The earth is all that lasts – December 2020

From Sacred Fire, 1998, by Nancy Wood

 

The Earth is all that lasts.

We who have been asleep for years

return to plant seeds in abandoned gardens.

We summon the rain and beg for the sun

to release its energy to our care.

 

The Earth is all that lasts.

We who were flattened by our inability

to rise above the wreckage of the past

are eating shadows

in order to stay alive.

 

The Earth is all that lasts.

We who were invisible, except

to those with similar vision,

stand here possessed by our old lives.

We are unwilling to disappear from our origins.

We have replaced shame with serenity,

doubt with desire.

Our skin is bursting with new muscle.

We are one with snowmelt and with Fire.

Joined – December 2019

From Shaman’s Circle, 1996, by Nancy Wood

 

Our connection to nature is nothing more

than a deep conversation,

like that between two related stones or trees,

an expanding bond of kinship

that sharpens perceptions and catches

sunlight devouring ice on streams,

a refrain of winter’s resistance

To the unconditional surrender of spring.

 

Who knows the meaning behind a conversation

between two partners of the soul,

so perfectly joined that they seem as natural

as veins on leaves? Our connection

to nature is a magical cord that offers solace,

granting us witness to the birth of stars.

Who speaks for animals who cannot talk? – September 2019

From War Cry on a Prayer Feather, 1979, by Nancy Wood

 

Who speaks for animals who cannot talk?

Who sees for flowers which are blind?

Who guards the river which has but one course?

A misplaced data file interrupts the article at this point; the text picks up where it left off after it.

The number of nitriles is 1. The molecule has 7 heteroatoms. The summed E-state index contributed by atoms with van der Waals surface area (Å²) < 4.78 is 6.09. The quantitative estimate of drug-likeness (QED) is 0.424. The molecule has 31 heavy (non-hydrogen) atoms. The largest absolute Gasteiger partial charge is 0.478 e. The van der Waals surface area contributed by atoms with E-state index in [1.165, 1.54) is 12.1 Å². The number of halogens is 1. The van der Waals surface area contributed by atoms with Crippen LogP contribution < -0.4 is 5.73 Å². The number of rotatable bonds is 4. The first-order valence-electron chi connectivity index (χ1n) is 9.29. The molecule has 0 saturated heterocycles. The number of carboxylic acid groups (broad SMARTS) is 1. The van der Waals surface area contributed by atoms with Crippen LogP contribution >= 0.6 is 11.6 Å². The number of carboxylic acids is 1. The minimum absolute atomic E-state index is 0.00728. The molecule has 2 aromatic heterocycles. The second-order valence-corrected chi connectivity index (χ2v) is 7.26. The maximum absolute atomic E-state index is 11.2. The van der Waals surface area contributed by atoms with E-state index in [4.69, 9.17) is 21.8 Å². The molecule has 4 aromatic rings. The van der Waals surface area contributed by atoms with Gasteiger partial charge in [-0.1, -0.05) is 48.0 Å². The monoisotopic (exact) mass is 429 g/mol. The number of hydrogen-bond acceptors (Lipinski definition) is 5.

Who represents the mountain in time?

Who comes here to argue for the life of beavers?

Who will tell of the importance of snails?

Who has seen the mantis shed his skin?

Who believes in butterfly wings?

I am nature’s advocate

Ten million birds

Ten million trees

Ten million animals

Ten million fish

Are mine.

I will fight you in this room

And out of it.

I will dare you to define

Progress

On the face of a dime.

Looking at Mountains – August 2019

From Dancing Moons, 1995, by Nancy Wood

 

Mountains that are looked at have a particular grace,

some are rounded and gentle, others have a wildness

of spirit, the sharp rock face of invincibility.

Still others beckon with deceptive calm, luring the unwary

with their raw beauty, heads buried in clouds, sunlight

dancing on meadows like sky fingers. The great rock god

Of the mountains sleeps with one eye open to catch eagles

and elk, wind and rainbows, the strong of limb who climb

those peaks because a mountain lives inside them.

 

Mountains that are looked at look back with the pleasure

of old women locked in the gaze of new admirers,

so glad for attention, so wary of strangers. Mountains

That are looked at increase in beauty from so much looking

and live on in memory long after we are gone from them,

remembering the hint of immortality there and the way

We were possessed by rock. Mountains that are looked at

look back with authority and the promise of tomorrow,

which is why some people die for them.

When I feel the world’s harsh breath – June 2019

FromĀ Many Winters, 1974, by Nancy Wood

 

What can I do when I feel the world’s harsh breath and know

That if I stay too long in its path

My path shall be burned up also.

I must go back to the land again

And find the eagle at home with the rock.

I must climb to the mountaintop

And find the spot where the river begins.

I must lie quietly beside the earth

And find the warmth of its heart.

I must turn my vision to the sky

And find the purpose of clouds.

Then trouble seems far away

And the breath which consumes all beauty

Has passed right over me.